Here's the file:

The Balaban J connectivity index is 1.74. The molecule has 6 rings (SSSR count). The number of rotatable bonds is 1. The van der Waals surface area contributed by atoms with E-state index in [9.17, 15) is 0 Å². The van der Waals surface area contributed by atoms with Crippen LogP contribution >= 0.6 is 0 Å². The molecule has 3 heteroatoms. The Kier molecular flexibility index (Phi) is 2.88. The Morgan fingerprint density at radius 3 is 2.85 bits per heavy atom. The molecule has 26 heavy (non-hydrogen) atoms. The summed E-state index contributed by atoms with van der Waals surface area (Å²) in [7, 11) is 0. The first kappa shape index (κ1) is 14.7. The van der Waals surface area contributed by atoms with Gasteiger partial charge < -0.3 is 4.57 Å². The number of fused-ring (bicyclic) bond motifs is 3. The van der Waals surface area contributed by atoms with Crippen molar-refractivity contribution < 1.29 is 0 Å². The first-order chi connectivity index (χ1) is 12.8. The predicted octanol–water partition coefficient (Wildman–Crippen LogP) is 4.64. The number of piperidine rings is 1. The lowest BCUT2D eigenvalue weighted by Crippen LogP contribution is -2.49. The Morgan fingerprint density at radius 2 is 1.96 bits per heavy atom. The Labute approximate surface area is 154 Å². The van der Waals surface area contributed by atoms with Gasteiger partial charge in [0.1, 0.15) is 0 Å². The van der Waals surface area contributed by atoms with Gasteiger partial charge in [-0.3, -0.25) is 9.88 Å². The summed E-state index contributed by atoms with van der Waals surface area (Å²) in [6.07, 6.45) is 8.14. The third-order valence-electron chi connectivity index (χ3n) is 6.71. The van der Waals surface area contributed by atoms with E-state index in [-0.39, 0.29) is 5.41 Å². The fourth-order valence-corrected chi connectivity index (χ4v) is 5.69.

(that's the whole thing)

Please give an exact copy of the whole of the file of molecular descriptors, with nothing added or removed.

The Balaban J connectivity index is 1.74. The molecule has 6 rings (SSSR count). The number of rotatable bonds is 1. The van der Waals surface area contributed by atoms with E-state index in [9.17, 15) is 0 Å². The van der Waals surface area contributed by atoms with Crippen LogP contribution >= 0.6 is 0 Å². The molecule has 3 heteroatoms. The Kier molecular flexibility index (Phi) is 2.88. The Morgan fingerprint density at radius 3 is 2.85 bits per heavy atom. The molecule has 26 heavy (non-hydrogen) atoms. The summed E-state index contributed by atoms with van der Waals surface area (Å²) in [7, 11) is 0. The first kappa shape index (κ1) is 14.7. The van der Waals surface area contributed by atoms with Gasteiger partial charge < -0.3 is 4.57 Å². The number of fused-ring (bicyclic) bond motifs is 3. The van der Waals surface area contributed by atoms with Crippen molar-refractivity contribution < 1.29 is 0 Å². The first-order chi connectivity index (χ1) is 12.8. The predicted octanol–water partition coefficient (Wildman–Crippen LogP) is 4.64. The number of piperidine rings is 1. The lowest BCUT2D eigenvalue weighted by Crippen LogP contribution is -2.49. The Morgan fingerprint density at radius 2 is 1.96 bits per heavy atom. The Labute approximate surface area is 154 Å². The van der Waals surface area contributed by atoms with Gasteiger partial charge in [0.1, 0.15) is 0 Å². The van der Waals surface area contributed by atoms with Gasteiger partial charge in [-0.3, -0.25) is 9.88 Å². The summed E-state index contributed by atoms with van der Waals surface area (Å²) in [6.07, 6.45) is 8.14. The third-order valence-electron chi connectivity index (χ3n) is 6.71. The van der Waals surface area contributed by atoms with E-state index in [-0.39, 0.29) is 5.41 Å². The fourth-order valence-corrected chi connectivity index (χ4v) is 5.69.